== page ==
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The purpose of this post is to share our proposed methodology for the Transaction Per Second calculations on the EOS blockchain and invite scrutiny and criticism. Part of our motivation is to show accurate and reliable information on our EOS Network Monitor.
1) Blocktimes are always multiples of 500 ms, and never zero. So you can have blocktimes of 500 ms, 1000 ms, 1500 ms, 2000 ms, etc. And you'll never have block times of 0 ms, 300 ms, 750 ms, 1050 ms, etc.
2) Transactions are evenly spaced in the interval of time it takes to add a block. In other words, the rate of transactions inside of a blocktime are constant. So if a block with 6000 transactions gets added to the blockchain in 6 seconds, TPS = 1000 for the entire six seconds between the addition of the previous block on this one.
3) We want to report actual maximum Transactions Per Second, as opposed to the rate maximums. So if we add 9000 transactions to the blockchain in .5 seconds, it achieves a rate of 18000 TPS, but the actual maximum would be 9000 plus the number of transaction added before and/or after this half second, such that the total time considered is one second.
4) Block timestamps are accurate. In reality, there is latency between different block producers. We propose to treat this as a separate problem for later. Latency is not on the blockchain, but in the log files of different BPs.
Let's label blocks using letters: A, B, C, etc.
Let's call the number of transactions in each block: NA, NB, NC, etc.
Let's define the block time of block B as the timestamp of block B minus the timestamp of block A expressed in seconds. And let's use TA, TB, TC, etc to refer to timestamps.
Let's define the TPS Run Rate of a block as the number of transactions divided by timestamp. So the TPS Run Rate of block B would be NB/TB. Let's label the TPS Rates for each block as RA, RB, RC.
So if NB = 10, and TB = .5, then RB is 20. In the half second it took to add block B, 10 transactions were added to the EOS blockchain. For this half second, transactions were being added at a rate of 20 per second. RB = 20.
Under normal conditions when all block times are 500 Max TPS candidates can be calculated by simply summing every adjacent pair of blocks and comparing it to the existing Max TPS.
NA + NB
NB + NC
There is never a need to consider the second that straddles three blocks, say, from B's timestamp minus 250ms to C's timestamp plus 250ms.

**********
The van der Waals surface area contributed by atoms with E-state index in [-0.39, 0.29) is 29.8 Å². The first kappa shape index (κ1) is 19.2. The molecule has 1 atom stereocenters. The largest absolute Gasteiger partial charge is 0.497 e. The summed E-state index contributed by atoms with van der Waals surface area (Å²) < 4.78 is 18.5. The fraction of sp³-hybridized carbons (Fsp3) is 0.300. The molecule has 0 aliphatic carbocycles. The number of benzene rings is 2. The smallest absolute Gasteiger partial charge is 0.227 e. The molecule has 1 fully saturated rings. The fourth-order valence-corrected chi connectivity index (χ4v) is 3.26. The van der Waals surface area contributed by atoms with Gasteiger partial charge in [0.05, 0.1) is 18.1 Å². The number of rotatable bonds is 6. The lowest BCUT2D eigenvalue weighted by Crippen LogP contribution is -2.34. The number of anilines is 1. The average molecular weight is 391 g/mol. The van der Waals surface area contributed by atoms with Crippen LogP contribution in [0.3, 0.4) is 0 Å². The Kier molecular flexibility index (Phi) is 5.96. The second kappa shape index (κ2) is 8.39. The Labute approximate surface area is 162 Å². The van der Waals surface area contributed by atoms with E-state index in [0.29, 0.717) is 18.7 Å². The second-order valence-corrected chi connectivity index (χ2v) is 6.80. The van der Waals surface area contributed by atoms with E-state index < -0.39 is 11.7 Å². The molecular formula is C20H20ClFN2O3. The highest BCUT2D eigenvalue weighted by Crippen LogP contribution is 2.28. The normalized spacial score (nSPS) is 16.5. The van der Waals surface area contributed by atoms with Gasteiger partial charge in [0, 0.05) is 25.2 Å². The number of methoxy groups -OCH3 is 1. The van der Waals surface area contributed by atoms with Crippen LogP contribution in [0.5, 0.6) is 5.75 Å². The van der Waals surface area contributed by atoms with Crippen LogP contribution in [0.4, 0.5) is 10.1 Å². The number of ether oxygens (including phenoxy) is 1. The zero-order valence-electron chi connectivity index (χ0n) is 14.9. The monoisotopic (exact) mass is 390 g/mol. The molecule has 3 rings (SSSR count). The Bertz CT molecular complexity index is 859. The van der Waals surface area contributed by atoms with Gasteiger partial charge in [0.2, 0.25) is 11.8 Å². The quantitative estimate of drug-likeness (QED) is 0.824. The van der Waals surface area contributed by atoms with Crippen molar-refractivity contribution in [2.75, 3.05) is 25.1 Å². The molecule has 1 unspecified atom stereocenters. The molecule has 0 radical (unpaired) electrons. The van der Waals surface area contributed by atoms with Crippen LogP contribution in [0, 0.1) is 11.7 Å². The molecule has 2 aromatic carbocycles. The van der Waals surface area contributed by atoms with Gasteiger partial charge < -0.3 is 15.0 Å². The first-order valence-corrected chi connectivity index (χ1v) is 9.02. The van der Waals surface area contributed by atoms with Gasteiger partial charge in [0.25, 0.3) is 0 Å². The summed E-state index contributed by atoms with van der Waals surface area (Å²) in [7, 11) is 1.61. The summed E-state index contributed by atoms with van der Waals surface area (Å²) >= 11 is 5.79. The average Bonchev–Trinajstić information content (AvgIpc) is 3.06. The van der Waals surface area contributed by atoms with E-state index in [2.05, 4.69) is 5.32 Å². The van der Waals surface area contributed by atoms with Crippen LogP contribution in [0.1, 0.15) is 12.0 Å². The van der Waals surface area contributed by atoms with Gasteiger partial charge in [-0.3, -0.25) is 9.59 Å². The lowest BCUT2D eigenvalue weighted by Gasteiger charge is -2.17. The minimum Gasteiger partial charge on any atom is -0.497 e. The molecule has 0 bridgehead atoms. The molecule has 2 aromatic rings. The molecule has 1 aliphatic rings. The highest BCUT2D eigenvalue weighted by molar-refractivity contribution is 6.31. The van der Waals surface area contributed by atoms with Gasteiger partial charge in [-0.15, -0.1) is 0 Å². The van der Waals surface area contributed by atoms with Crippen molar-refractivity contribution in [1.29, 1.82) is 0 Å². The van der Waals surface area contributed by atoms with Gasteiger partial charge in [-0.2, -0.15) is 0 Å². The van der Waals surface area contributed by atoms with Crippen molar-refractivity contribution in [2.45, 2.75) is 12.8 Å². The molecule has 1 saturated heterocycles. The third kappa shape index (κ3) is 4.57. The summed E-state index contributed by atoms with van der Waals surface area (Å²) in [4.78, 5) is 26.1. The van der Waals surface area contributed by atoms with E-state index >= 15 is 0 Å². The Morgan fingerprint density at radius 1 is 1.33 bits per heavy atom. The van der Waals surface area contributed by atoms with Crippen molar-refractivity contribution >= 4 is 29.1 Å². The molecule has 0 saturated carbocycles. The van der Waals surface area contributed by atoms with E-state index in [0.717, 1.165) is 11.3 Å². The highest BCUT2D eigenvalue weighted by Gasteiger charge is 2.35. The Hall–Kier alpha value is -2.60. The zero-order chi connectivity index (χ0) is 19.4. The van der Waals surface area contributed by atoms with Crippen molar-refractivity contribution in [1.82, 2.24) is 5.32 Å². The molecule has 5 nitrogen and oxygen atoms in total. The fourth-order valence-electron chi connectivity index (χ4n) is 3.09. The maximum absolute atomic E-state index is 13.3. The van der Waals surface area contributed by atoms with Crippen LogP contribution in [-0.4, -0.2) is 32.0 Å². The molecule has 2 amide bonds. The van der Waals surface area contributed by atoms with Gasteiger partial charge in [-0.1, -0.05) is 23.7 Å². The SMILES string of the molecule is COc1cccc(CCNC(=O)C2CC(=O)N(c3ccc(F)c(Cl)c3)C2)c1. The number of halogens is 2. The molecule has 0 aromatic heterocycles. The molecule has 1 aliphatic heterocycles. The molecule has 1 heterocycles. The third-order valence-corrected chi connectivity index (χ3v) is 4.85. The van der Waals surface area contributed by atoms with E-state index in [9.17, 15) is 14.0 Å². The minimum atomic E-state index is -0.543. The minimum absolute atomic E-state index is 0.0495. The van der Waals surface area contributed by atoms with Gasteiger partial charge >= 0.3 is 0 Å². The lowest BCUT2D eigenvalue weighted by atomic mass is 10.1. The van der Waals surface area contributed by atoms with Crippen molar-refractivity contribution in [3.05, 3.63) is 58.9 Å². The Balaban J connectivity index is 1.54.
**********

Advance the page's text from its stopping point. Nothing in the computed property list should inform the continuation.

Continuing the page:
We did a quick analysis of non-standard blocktimes for 100,000 blocks starting from block # 11M.
This spreadsheet shows the results. Every time we saw a non-standard block time, we also noted some information about the block which came before it.
There were 1,319 blocks out of 100,000 with non-standard block times, or 1.3%.
Of these, 72% had blocktimes of 1000ms.
95 blocks, or 7.2% of those with non-standard block times had a blocktime >= 3000 ms.
The worst blocktimes were 12500 ms (1 instance), 9000ms (1), 8500 (2), 7500 (1), 7000 (1), and 6500 (20).
The clearest cause of non-standard block times seems be the transition from one BP to another. Only 108 blocks, or 8.2% of those with non-standard times were produced by the same BP who had produced the previous block.
Of the 95 blocks with blocktimes >= 3000 ms, only one was produced by the same BP who'd produced the previous blocks.
There was almost no correlation between the size of a non-standard blocktime and the number of the transactions in the block.
There was also almost no correlation between the size of a non-standard blocktime and the number of transactions in the previous block.
We should probably do a more comprehensive study at look at ALL blocks and see if there's a correlation between transaction count and ANY non-standard block time.
Here is the point of the article. Please criticize this methodology:
We look backwards from every block and decide whether and how much to add transactions from the previous block, and also whether to trim transactions from blocks which took a long time to make:
or since TB = .5, we can use
(RB + RA)/2
This is almost sufficient, but it would neglect to consider the TPS for the following edge case:
TA = .5, NA = 1
TB = .5, NB = 1000
TC = 1, NC = 4
(a near-empty block, followed by a fast block with a lot of transactions, followed by a slow block with a medium number of transactions)
Using only the above logic, we would conclude that the Max TPS across the 2 seconds it took to produce these three blocks is 1001 (RA + RB)/2.
In some situations, as in the edge case, we have to look forward from each block and average in part of the transactions from the next block.
RB(TB) + RC(1 - TB)
or since TB = .5, we can use
(RB + RC)/2
With check 2, the edge case listed above results in the Max TPS being (RB + RC)/2 or 1002.
We think this is a solid approach to the MAX TPS calculation. Comments and criticism are very welcome.